Where restrictions are in place it is generally as a result of abuse by people staying longer than is necessary simply to do their shopping (e.g. commuters staying all day, people avoiding town centre car park charges). Enquiring found that most supermarkets (Aldi, Asda, Lidl, Sainsburys, Tesco) are happy to waive multiple bay restrictions so long as people park sensibly, pay any charges levied and don't exceed time limits. It is a good idea to have a friendly word with the customer services desk (if there is one) to make sure there is no problem. Individual Waitrose branches may allow use of multiple bays where a restriction is in place if asked first.
Officially, Morrisons do not allow use of multiple bays where a restriction is in place. However I once asked at the Customer Service Desk if it would be OK and the lady there told me that the parking attendant hadn't started his shift and that she would watch out for him coming. That conversation would, I think, have changed the terms of the contract as displayed on the boards in the car park. Her agreement could, of course, have had something to do with me saying that if we weren't allowed to park we would have to buy our food and diesel at Tesco a mile away :-).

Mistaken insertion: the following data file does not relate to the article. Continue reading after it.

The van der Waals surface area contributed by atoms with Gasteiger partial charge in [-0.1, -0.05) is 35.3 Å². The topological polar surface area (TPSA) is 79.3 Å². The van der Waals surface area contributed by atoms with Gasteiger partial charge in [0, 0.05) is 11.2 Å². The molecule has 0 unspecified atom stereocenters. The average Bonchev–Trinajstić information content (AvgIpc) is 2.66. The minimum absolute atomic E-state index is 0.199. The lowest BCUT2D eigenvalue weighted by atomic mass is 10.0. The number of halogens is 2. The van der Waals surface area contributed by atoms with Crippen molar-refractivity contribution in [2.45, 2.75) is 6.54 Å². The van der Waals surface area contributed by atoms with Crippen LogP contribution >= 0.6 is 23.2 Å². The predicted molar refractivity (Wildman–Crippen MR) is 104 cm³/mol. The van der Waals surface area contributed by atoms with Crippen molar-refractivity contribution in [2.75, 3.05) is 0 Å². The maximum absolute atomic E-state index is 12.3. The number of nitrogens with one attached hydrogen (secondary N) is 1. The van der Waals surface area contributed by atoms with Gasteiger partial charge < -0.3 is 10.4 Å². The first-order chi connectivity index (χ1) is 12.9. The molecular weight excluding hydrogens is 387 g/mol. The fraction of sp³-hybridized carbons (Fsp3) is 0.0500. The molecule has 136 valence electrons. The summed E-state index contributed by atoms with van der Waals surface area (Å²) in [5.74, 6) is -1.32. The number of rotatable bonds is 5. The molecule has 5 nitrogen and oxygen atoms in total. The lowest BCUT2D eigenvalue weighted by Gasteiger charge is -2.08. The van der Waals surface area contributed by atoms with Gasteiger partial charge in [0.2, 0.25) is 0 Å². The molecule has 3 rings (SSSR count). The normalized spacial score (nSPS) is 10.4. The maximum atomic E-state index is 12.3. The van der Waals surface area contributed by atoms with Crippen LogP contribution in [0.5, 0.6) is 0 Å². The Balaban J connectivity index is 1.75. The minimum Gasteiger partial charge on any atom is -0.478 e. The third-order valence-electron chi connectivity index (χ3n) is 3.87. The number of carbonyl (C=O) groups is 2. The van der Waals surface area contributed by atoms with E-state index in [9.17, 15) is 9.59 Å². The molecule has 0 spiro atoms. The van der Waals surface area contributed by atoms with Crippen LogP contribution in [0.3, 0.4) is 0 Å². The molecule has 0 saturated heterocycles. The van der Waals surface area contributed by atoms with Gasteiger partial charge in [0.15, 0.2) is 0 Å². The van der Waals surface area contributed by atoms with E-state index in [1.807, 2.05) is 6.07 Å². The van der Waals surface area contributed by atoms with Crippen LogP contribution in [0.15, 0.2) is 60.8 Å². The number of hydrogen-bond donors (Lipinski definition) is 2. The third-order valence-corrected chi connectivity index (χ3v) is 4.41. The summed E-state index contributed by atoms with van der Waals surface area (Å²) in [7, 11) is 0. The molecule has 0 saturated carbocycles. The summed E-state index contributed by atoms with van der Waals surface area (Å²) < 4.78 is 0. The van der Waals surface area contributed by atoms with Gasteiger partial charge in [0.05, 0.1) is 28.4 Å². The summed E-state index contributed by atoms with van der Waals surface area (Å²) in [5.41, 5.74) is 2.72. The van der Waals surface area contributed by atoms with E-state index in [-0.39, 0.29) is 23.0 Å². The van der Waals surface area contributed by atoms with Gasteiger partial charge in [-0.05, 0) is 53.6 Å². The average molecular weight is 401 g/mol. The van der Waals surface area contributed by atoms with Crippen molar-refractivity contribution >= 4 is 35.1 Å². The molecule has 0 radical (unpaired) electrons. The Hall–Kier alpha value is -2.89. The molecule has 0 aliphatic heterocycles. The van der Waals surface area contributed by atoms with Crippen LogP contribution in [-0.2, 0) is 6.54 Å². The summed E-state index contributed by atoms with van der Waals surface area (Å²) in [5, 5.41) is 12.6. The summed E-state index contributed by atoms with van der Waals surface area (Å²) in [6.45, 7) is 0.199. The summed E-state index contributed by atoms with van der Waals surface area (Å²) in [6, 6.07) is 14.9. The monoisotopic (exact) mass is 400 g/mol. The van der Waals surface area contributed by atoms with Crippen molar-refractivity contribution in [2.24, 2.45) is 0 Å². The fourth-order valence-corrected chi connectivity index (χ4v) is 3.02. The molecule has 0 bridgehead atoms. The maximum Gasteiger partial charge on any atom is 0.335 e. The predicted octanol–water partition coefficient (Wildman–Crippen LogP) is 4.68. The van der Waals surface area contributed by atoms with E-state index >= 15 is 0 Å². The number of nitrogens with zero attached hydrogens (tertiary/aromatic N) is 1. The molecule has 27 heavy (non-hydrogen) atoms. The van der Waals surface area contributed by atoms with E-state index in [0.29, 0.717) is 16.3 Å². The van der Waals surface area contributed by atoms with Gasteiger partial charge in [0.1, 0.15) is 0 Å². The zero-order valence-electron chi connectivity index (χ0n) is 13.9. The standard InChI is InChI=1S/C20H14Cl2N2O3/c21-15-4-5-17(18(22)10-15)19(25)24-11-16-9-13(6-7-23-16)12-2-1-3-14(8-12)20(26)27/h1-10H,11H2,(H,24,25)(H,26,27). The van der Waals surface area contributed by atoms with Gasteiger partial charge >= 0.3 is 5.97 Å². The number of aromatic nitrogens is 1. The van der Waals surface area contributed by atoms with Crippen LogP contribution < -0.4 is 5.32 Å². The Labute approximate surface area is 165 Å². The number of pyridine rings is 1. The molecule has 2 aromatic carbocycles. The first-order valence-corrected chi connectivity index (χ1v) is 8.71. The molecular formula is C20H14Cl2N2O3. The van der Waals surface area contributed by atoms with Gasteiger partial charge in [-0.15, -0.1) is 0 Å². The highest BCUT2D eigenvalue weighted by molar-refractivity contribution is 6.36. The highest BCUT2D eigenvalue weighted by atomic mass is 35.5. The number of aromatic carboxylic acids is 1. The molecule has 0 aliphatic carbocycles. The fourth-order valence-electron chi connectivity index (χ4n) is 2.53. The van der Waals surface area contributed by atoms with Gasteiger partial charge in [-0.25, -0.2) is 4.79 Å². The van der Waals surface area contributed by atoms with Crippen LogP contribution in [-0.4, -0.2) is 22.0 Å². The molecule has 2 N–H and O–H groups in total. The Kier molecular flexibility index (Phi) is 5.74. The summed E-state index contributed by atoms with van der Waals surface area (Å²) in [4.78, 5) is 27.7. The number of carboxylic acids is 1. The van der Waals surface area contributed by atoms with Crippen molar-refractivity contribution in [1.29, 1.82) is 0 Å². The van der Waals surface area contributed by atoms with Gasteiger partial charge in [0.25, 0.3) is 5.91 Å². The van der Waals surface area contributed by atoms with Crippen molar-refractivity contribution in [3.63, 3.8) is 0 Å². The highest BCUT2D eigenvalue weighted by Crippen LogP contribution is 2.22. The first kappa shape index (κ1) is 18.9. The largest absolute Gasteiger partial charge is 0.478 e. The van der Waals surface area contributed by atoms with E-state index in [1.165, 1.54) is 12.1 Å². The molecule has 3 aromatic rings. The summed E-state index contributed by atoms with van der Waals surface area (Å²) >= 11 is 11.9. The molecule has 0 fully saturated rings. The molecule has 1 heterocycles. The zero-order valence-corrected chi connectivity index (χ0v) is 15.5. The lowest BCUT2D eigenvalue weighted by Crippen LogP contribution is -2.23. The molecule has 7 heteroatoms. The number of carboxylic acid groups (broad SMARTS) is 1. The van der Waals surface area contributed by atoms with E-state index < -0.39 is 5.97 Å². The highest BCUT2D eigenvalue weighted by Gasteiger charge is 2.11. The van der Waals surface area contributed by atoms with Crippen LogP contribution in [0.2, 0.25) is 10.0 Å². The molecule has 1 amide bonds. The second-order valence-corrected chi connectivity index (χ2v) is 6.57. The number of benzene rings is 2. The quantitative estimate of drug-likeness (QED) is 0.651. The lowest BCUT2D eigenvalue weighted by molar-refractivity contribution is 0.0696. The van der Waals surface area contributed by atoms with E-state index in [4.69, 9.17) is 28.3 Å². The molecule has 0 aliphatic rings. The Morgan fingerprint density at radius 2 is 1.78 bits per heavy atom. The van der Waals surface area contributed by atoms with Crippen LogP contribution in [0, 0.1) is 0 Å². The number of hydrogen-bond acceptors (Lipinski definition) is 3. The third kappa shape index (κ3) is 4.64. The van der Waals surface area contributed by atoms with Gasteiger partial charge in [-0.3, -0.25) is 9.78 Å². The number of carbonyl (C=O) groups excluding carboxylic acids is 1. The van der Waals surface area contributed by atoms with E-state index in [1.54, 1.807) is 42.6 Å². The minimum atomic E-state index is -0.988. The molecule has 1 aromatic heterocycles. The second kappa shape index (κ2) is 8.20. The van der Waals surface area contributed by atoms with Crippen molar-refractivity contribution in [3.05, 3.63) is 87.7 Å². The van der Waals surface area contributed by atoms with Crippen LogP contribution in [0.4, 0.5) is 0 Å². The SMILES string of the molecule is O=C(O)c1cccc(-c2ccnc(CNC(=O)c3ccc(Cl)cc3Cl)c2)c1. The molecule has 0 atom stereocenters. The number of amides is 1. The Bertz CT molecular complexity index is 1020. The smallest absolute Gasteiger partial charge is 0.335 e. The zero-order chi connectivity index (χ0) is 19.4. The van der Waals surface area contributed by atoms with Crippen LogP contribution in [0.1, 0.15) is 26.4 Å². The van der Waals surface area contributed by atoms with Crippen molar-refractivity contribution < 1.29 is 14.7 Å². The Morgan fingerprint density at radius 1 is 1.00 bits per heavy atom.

Some other points to bear in mind.
Employees of local authorities and other organisations sometimes have high workloads and/or may not have been fully trained in the application of parking rules. In any dispute remain calm, make notes of events and take up the dispute with managers in a civilised manner at a later date.
In any car park, check any signs to ensure that your vehicle is allowed to park there.
Where overnight parking is allowed in car parks there may still be a ban on sleeping/camping in the vehicle so check first.
In Pay & Display car parks it is always worth checking whether you need to buy more than one ticket if your MH overhangs into a second space - or (in any car park) whether overhanging the confines of a marked bay might result in a penalty charge.
Before attempting to enter any car park, especially in a larger motorhome, check that there is room to manoeuvre your vehicle safely and without danger to anyone.
It is an unfortunate fact of life that some rural car parks suffer from anti-social use, fly-tipping and vandalism and that, as a result, they are locked overnight. If you think this might apply to a car park you are intending to use it is worth contacting the owner to check in advance.
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Last updated: 6 February 2016